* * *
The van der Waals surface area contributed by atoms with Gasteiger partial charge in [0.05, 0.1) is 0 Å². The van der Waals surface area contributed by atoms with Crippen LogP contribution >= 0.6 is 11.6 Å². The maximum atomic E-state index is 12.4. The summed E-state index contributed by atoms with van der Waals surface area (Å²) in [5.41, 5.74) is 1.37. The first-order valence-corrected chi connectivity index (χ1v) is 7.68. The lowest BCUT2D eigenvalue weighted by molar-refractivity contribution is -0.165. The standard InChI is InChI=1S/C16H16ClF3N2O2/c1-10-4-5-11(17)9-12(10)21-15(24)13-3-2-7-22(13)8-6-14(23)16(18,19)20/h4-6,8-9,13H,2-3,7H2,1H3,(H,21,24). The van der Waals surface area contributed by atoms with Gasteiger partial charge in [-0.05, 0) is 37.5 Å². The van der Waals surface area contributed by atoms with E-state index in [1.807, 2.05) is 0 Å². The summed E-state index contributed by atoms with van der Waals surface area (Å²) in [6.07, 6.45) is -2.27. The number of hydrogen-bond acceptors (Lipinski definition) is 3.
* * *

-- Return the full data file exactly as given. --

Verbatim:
The van der Waals surface area contributed by atoms with Gasteiger partial charge in [0.05, 0.1) is 0 Å². The van der Waals surface area contributed by atoms with Crippen LogP contribution >= 0.6 is 11.6 Å². The maximum atomic E-state index is 12.4. The summed E-state index contributed by atoms with van der Waals surface area (Å²) in [5.41, 5.74) is 1.37. The first-order valence-corrected chi connectivity index (χ1v) is 7.68. The lowest BCUT2D eigenvalue weighted by molar-refractivity contribution is -0.165. The standard InChI is InChI=1S/C16H16ClF3N2O2/c1-10-4-5-11(17)9-12(10)21-15(24)13-3-2-7-22(13)8-6-14(23)16(18,19)20/h4-6,8-9,13H,2-3,7H2,1H3,(H,21,24). The van der Waals surface area contributed by atoms with Gasteiger partial charge in [-0.05, 0) is 37.5 Å². The van der Waals surface area contributed by atoms with E-state index in [1.807, 2.05) is 0 Å². The summed E-state index contributed by atoms with van der Waals surface area (Å²) in [6.07, 6.45) is -2.27. The number of hydrogen-bond acceptors (Lipinski definition) is 3.